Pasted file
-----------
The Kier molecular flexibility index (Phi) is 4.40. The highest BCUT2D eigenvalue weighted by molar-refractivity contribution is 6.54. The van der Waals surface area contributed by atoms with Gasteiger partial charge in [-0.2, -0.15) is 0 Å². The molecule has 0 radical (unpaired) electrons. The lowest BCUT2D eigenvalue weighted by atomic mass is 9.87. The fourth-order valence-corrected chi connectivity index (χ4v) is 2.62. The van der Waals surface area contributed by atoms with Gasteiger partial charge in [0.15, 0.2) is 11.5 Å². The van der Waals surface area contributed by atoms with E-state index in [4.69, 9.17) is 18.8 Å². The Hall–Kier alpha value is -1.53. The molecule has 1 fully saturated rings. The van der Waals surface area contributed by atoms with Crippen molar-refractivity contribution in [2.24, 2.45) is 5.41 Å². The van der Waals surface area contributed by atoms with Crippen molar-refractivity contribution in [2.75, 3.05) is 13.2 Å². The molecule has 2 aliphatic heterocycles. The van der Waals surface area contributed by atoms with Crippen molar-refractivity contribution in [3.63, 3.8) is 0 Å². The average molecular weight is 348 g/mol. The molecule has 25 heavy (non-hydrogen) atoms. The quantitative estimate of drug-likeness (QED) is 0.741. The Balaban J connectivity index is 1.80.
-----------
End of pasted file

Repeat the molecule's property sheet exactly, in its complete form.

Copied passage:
The Kier molecular flexibility index (Phi) is 4.40. The highest BCUT2D eigenvalue weighted by molar-refractivity contribution is 6.54. The van der Waals surface area contributed by atoms with Gasteiger partial charge in [-0.2, -0.15) is 0 Å². The molecule has 0 radical (unpaired) electrons. The lowest BCUT2D eigenvalue weighted by atomic mass is 9.87. The fourth-order valence-corrected chi connectivity index (χ4v) is 2.62. The van der Waals surface area contributed by atoms with Gasteiger partial charge in [0.15, 0.2) is 11.5 Å². The van der Waals surface area contributed by atoms with E-state index in [4.69, 9.17) is 18.8 Å². The Hall–Kier alpha value is -1.53. The molecule has 1 fully saturated rings. The van der Waals surface area contributed by atoms with Crippen molar-refractivity contribution in [2.24, 2.45) is 5.41 Å². The van der Waals surface area contributed by atoms with Crippen molar-refractivity contribution in [2.75, 3.05) is 13.2 Å². The molecule has 2 aliphatic heterocycles. The van der Waals surface area contributed by atoms with Crippen molar-refractivity contribution in [3.63, 3.8) is 0 Å². The average molecular weight is 348 g/mol. The molecule has 25 heavy (non-hydrogen) atoms. The quantitative estimate of drug-likeness (QED) is 0.741. The Balaban J connectivity index is 1.80.